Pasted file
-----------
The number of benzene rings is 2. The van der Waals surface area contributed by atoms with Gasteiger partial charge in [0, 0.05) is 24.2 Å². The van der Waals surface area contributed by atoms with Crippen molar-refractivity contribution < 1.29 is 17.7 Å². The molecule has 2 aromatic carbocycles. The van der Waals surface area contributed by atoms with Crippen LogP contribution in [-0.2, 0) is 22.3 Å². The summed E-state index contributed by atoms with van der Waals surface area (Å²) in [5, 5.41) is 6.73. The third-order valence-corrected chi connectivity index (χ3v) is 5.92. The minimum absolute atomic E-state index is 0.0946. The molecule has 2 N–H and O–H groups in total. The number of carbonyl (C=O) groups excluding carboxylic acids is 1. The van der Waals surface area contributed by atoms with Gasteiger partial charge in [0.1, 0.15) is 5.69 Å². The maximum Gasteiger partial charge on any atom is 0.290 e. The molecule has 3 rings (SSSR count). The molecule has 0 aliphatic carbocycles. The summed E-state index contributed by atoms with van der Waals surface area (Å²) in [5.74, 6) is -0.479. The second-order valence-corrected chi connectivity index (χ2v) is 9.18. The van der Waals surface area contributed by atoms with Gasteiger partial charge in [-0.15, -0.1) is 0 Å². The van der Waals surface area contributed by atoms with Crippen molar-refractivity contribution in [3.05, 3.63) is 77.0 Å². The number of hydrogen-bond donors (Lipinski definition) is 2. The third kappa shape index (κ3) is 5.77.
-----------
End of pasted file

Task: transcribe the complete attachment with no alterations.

The number of benzene rings is 2. The van der Waals surface area contributed by atoms with Gasteiger partial charge in [0, 0.05) is 24.2 Å². The van der Waals surface area contributed by atoms with Crippen molar-refractivity contribution < 1.29 is 17.7 Å². The molecule has 2 aromatic carbocycles. The van der Waals surface area contributed by atoms with Crippen LogP contribution in [-0.2, 0) is 22.3 Å². The summed E-state index contributed by atoms with van der Waals surface area (Å²) in [5, 5.41) is 6.73. The third-order valence-corrected chi connectivity index (χ3v) is 5.92. The minimum absolute atomic E-state index is 0.0946. The molecule has 2 N–H and O–H groups in total. The number of carbonyl (C=O) groups excluding carboxylic acids is 1. The van der Waals surface area contributed by atoms with Gasteiger partial charge in [0.1, 0.15) is 5.69 Å². The maximum Gasteiger partial charge on any atom is 0.290 e. The molecule has 3 rings (SSSR count). The molecule has 0 aliphatic carbocycles. The summed E-state index contributed by atoms with van der Waals surface area (Å²) in [5.74, 6) is -0.479. The second-order valence-corrected chi connectivity index (χ2v) is 9.18. The van der Waals surface area contributed by atoms with Gasteiger partial charge in [-0.15, -0.1) is 0 Å². The van der Waals surface area contributed by atoms with Crippen molar-refractivity contribution in [3.05, 3.63) is 77.0 Å². The number of hydrogen-bond donors (Lipinski definition) is 2. The third kappa shape index (κ3) is 5.77.